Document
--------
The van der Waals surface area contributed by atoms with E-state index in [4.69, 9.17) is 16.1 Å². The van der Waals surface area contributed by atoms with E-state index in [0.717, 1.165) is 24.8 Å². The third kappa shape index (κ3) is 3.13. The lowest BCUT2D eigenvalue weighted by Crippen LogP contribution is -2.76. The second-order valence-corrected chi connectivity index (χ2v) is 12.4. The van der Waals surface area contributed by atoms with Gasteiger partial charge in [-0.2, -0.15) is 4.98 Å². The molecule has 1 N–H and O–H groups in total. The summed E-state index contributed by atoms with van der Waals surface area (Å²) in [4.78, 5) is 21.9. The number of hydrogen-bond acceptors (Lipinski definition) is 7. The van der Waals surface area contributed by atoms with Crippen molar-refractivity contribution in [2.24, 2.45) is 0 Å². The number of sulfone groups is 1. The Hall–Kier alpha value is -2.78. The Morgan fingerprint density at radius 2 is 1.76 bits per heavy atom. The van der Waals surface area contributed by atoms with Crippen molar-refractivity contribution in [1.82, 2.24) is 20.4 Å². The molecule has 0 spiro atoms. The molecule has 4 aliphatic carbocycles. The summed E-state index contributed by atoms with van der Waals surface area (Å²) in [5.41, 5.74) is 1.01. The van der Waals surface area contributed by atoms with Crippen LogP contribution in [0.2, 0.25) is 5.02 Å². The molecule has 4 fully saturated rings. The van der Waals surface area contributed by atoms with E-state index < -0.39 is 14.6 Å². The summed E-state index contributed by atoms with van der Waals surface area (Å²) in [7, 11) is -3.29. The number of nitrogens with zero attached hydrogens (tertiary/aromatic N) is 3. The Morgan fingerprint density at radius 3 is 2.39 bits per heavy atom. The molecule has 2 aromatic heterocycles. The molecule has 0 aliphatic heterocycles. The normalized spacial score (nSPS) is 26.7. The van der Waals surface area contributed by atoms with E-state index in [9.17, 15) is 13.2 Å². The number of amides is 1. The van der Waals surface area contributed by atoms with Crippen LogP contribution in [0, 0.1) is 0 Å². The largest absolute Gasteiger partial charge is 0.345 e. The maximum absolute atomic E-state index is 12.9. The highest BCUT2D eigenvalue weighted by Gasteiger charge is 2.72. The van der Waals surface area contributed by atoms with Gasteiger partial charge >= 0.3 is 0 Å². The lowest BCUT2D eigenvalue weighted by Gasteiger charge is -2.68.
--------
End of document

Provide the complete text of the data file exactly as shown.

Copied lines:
The van der Waals surface area contributed by atoms with E-state index in [4.69, 9.17) is 16.1 Å². The van der Waals surface area contributed by atoms with E-state index in [0.717, 1.165) is 24.8 Å². The third kappa shape index (κ3) is 3.13. The lowest BCUT2D eigenvalue weighted by Crippen LogP contribution is -2.76. The second-order valence-corrected chi connectivity index (χ2v) is 12.4. The van der Waals surface area contributed by atoms with Gasteiger partial charge in [-0.2, -0.15) is 4.98 Å². The molecule has 1 N–H and O–H groups in total. The summed E-state index contributed by atoms with van der Waals surface area (Å²) in [4.78, 5) is 21.9. The number of hydrogen-bond acceptors (Lipinski definition) is 7. The van der Waals surface area contributed by atoms with Crippen molar-refractivity contribution in [2.24, 2.45) is 0 Å². The number of sulfone groups is 1. The Hall–Kier alpha value is -2.78. The Morgan fingerprint density at radius 2 is 1.76 bits per heavy atom. The van der Waals surface area contributed by atoms with Crippen molar-refractivity contribution in [1.82, 2.24) is 20.4 Å². The molecule has 0 spiro atoms. The molecule has 4 aliphatic carbocycles. The summed E-state index contributed by atoms with van der Waals surface area (Å²) in [5.41, 5.74) is 1.01. The van der Waals surface area contributed by atoms with Crippen LogP contribution in [0.2, 0.25) is 5.02 Å². The molecule has 4 fully saturated rings. The van der Waals surface area contributed by atoms with E-state index < -0.39 is 14.6 Å². The summed E-state index contributed by atoms with van der Waals surface area (Å²) in [7, 11) is -3.29. The number of nitrogens with zero attached hydrogens (tertiary/aromatic N) is 3. The Morgan fingerprint density at radius 3 is 2.39 bits per heavy atom. The molecule has 2 aromatic heterocycles. The molecule has 0 aliphatic heterocycles. The normalized spacial score (nSPS) is 26.7. The van der Waals surface area contributed by atoms with E-state index in [9.17, 15) is 13.2 Å². The number of amides is 1. The van der Waals surface area contributed by atoms with Crippen LogP contribution in [0, 0.1) is 0 Å². The largest absolute Gasteiger partial charge is 0.345 e. The maximum absolute atomic E-state index is 12.9. The highest BCUT2D eigenvalue weighted by Gasteiger charge is 2.72. The van der Waals surface area contributed by atoms with Gasteiger partial charge >= 0.3 is 0 Å². The lowest BCUT2D eigenvalue weighted by Gasteiger charge is -2.68.